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  • Content in a Nutshell

    Hydrangea is a shrub with clusters of showy flowers. The color of its flowers can change as the pH of the soil in which it grows changes. The flowers are red-pink under neutral to low soil acidity and blue under conditions of higher acidity. Hydrangeas contain a natural indicator, anthocyanin, which is responsive to the pH of its surroundings. Observations such as these about hydrangeas can constitute a central theme in understanding acids and bases.

    It is useful to think of an acid as a substance that releases hydrogen ions (H+) in water solution, as proposed by Arrhenius around 1885. Since bases have always been thought of as opposites of acids, Arrhenius also proposed that bases involve hydroxide ions (OH-). The positive hydrogen ion, which is a proton, and the negative hydroxide ion together constitute water. A more useful definition of acids and bases was proposed by Brønsted and Lowry in 1923. This definition, which gives a more complete picture of acids and bases, treated an acid as a proton donor and a base as a proton acceptor. An acid-base reaction then is essentially a transfer of protons. During the past several decades other useful definitions of acids and bases have built upon these early concepts. Some of these--the Lewis definition, for example--may be beyond the scope of the high school general chemistry classroom and less useful to high school teachers.

    Neither hydrogen ions nor hydroxide ions exist alone. They are found combined with other ions of the opposite charge. Hydrochloric acid, for example, produces hydrogen ions and negative chloride ions when in solution. Sodium hydroxide, a base, produces negative hydroxide ions and positive sodium ions when in solution. When solutions of hydrochloric acid (HCl) and sodium hydroxide (NaOH) are mixed, a product resulting from the combination of sodium ions and chloride ions (NaCl) can be separated from the solution. This kind of compound is called a salt. Thus, the products of a typical acid-base reaction are a salt and water. This acid-base reaction, called neutralization, can be represented by the following equation.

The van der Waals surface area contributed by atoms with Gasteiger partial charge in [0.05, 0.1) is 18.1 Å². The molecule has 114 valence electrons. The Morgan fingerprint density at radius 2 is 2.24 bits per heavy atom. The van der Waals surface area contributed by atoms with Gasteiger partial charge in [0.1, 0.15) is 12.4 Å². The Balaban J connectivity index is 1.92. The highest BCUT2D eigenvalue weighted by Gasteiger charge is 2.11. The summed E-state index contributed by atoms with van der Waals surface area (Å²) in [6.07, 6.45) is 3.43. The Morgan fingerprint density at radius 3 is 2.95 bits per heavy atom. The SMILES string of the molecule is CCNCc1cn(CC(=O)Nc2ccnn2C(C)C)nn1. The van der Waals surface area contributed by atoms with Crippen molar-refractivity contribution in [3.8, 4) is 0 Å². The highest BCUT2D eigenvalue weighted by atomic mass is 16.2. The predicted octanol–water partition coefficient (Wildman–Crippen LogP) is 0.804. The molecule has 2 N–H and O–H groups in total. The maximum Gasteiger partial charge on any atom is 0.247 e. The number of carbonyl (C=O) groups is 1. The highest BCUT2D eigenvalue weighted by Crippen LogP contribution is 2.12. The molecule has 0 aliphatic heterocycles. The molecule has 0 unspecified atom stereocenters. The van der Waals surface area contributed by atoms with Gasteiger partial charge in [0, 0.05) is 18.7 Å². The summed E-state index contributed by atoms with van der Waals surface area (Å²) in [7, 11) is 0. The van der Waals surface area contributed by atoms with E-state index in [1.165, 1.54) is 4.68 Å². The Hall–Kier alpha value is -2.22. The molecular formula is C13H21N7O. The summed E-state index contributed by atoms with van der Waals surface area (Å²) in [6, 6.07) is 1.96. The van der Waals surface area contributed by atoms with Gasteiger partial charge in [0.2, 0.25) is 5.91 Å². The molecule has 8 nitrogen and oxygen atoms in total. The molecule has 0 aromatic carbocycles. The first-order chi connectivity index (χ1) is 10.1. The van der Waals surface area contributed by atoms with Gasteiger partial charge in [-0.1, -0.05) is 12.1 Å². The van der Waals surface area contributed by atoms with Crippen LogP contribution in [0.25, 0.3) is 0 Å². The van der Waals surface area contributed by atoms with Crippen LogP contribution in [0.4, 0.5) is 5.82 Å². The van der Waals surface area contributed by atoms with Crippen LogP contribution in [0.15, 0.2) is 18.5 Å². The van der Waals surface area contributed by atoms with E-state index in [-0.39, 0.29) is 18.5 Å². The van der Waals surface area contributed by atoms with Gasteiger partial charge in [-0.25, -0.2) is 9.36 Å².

HCl(aq) + NaOH(aq) -> NaCl(aq) + HOH(l)

    Acids differ from one another in strength. Bases differ from one another in a similar fashion. Chemists have found that some acids produce more hydrogen ions in solution than similar amounts of others. These acids (such as hydrochloric acid, HCl, and sulfuric acid, H2SO4) are strong acids, whereas those that release only a few percent of hydrogen ions (hydrofluoric acid, HF, and acetic acid, HC2H3O2) are weak acids. Similarly, sodium hydroxide, NaOH, is a strong base and aqueous ammonia, NH3(aq), is a weak base. Strong and weak acids react with strong and weak bases in neutralization reactions to produce water and salts.

    It is most helpful to the chemist to be able to express quantitatively the concentration of hydrogen ion in solution. We can do this with a term called pH. At room temperature, systems below pH 7 are acidic and systems above pH 7 are basic. A sample with a pH of seven is neutral. Special indicator solutions or indicator papers impregnated with certain dyes change colors at various pH values and allow us to estimate the pH of a solution. pH meters provide a more exact measurement of hydrogen ion concentration.

    Acids and bases have real-life significance. The human body functions properly only when delicate acid-base balances are maintained; crops grow best in soil with the proper pH; substances released into the atmosphere as pollutants often form acid rain. In addition, many substances used in the home are acids or bases.

    Acids and Bases
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